I completely agree with you. It can suck people in. I was late to the bandwagon of SMARTphones and we only have Netflix which Zach and I watch together at night. It's strange but I just felt that without cable/"live" television, we'd be able to make our house a home more and I am more convinced every day that it was a good decision. I gave up Facebook over a year ago and couldn't be happier. We never take our phones out on dates or when we're together, not even in the car. I think everyone has their reasons that technology is bad for them. For me, it wasn't so much to show off what I was doing (Facebook/such) but rather I was always comparing myself to everyone else and the drama. But as soon as I walked away from it a weight lifted. I know that if I want new blog readers, I could set up an account and network, but I just can't bring myself to do it. I'd rather have 11 followers and the peace that comes from being unplugged more often than being plugged in. Pinterest/blogging are my biggest weaknesses and I see it getting worse with Zach's new schedule. I have more time alone now and so I spend a lot A LOT of that time on the internet. I loved what you said about your family becoming a distraction instead of the other way around. That statement hit me hard. It's time for me to reevaluate my priorities also. Thanks for this post! I think it will serve as an inspiration/reminder to many.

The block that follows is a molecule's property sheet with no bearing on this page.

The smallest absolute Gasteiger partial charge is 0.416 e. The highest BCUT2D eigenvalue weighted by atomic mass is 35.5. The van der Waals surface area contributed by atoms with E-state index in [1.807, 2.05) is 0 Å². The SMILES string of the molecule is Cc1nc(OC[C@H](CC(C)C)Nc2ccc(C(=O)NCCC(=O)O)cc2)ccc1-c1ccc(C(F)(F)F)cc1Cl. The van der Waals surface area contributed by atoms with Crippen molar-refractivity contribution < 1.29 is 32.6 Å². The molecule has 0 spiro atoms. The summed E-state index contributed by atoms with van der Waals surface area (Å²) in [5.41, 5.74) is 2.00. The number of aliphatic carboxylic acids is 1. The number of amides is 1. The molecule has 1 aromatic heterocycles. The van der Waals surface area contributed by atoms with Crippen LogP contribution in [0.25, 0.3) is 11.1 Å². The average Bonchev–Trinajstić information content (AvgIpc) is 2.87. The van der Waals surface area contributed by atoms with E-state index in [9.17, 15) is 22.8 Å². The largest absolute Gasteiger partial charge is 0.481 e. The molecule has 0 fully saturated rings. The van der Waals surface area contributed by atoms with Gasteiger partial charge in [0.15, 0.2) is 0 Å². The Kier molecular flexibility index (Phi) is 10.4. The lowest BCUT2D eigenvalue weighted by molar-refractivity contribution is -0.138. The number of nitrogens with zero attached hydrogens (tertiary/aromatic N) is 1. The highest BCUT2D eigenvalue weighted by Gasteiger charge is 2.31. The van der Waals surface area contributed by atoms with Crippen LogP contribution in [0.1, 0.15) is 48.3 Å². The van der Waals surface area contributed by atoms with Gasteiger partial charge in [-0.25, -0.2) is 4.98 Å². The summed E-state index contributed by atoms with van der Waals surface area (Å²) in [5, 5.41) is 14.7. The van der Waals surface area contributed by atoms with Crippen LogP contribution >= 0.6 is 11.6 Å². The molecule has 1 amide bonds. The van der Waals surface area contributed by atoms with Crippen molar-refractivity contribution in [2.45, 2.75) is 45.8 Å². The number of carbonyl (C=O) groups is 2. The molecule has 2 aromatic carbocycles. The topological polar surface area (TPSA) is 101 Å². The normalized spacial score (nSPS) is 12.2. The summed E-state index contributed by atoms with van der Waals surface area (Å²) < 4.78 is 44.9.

CassieBurton said...

I think that you blog would actually connect on some if not many levels with each and every person that reads it. Lonny and I have restricted amounts of internet, no tv, and netflix to watch movies with the kids but with our restricted internet it allows 1 show or movie a day and we're pushing the limits. I rarely use a phone but Lonny's work phone is constantly going... and the internet is a big problem without all the other interferences. I think it takes a great deal to step back and actually look at your life the way you have and make a change as drastic as it sounds it is. I hope you enjoy those moments laughing or playing a board game and meals around the table. Since you are making this change I am sure you know those are the most important moments. The ones we remember are the ones between the internet use.... so why not make a million more that you would have missed out on while your little ones are young. Thank you for this post... I really enjoyed reading it and I hope to read more!